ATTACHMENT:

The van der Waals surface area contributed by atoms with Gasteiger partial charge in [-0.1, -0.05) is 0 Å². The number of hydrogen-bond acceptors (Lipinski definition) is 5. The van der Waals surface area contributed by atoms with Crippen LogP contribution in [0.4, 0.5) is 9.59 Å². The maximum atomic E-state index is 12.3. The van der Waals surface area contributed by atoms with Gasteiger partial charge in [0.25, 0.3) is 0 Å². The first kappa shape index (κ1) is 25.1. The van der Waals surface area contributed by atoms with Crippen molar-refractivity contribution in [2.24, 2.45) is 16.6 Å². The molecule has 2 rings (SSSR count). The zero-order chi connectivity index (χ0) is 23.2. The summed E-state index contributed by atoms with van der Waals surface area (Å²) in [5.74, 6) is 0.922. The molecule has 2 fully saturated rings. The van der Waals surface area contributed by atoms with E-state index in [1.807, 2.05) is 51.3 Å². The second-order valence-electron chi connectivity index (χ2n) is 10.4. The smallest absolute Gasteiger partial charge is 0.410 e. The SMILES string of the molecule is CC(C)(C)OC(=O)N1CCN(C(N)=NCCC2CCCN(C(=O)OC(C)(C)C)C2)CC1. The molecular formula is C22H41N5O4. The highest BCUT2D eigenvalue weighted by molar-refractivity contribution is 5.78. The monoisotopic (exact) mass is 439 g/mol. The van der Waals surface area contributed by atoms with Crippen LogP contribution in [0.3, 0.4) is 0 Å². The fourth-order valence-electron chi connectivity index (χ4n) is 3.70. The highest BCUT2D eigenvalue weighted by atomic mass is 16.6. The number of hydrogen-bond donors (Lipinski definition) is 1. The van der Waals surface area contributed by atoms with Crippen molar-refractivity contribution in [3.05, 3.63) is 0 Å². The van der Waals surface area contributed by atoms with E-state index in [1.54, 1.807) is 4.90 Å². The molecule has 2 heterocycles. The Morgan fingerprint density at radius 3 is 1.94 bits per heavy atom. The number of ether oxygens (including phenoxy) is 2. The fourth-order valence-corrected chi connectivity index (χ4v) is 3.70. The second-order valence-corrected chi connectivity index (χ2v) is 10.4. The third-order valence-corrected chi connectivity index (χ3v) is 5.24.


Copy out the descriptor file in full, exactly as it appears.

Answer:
The van der Waals surface area contributed by atoms with Gasteiger partial charge in [-0.1, -0.05) is 0 Å². The number of hydrogen-bond acceptors (Lipinski definition) is 5. The van der Waals surface area contributed by atoms with Crippen LogP contribution in [0.4, 0.5) is 9.59 Å². The maximum atomic E-state index is 12.3. The van der Waals surface area contributed by atoms with Gasteiger partial charge in [0.25, 0.3) is 0 Å². The first kappa shape index (κ1) is 25.1. The van der Waals surface area contributed by atoms with Crippen molar-refractivity contribution in [2.24, 2.45) is 16.6 Å². The molecule has 2 rings (SSSR count). The zero-order chi connectivity index (χ0) is 23.2. The summed E-state index contributed by atoms with van der Waals surface area (Å²) in [5.74, 6) is 0.922. The molecule has 2 fully saturated rings. The van der Waals surface area contributed by atoms with E-state index in [1.807, 2.05) is 51.3 Å². The second-order valence-electron chi connectivity index (χ2n) is 10.4. The smallest absolute Gasteiger partial charge is 0.410 e. The SMILES string of the molecule is CC(C)(C)OC(=O)N1CCN(C(N)=NCCC2CCCN(C(=O)OC(C)(C)C)C2)CC1. The molecular formula is C22H41N5O4. The highest BCUT2D eigenvalue weighted by molar-refractivity contribution is 5.78. The monoisotopic (exact) mass is 439 g/mol. The van der Waals surface area contributed by atoms with Crippen LogP contribution in [0.3, 0.4) is 0 Å². The fourth-order valence-electron chi connectivity index (χ4n) is 3.70. The highest BCUT2D eigenvalue weighted by atomic mass is 16.6. The number of hydrogen-bond donors (Lipinski definition) is 1. The van der Waals surface area contributed by atoms with Crippen molar-refractivity contribution in [3.05, 3.63) is 0 Å². The van der Waals surface area contributed by atoms with E-state index in [1.54, 1.807) is 4.90 Å². The molecule has 2 heterocycles. The Morgan fingerprint density at radius 3 is 1.94 bits per heavy atom. The number of ether oxygens (including phenoxy) is 2. The fourth-order valence-corrected chi connectivity index (χ4v) is 3.70. The second-order valence-corrected chi connectivity index (χ2v) is 10.4. The third-order valence-corrected chi connectivity index (χ3v) is 5.24.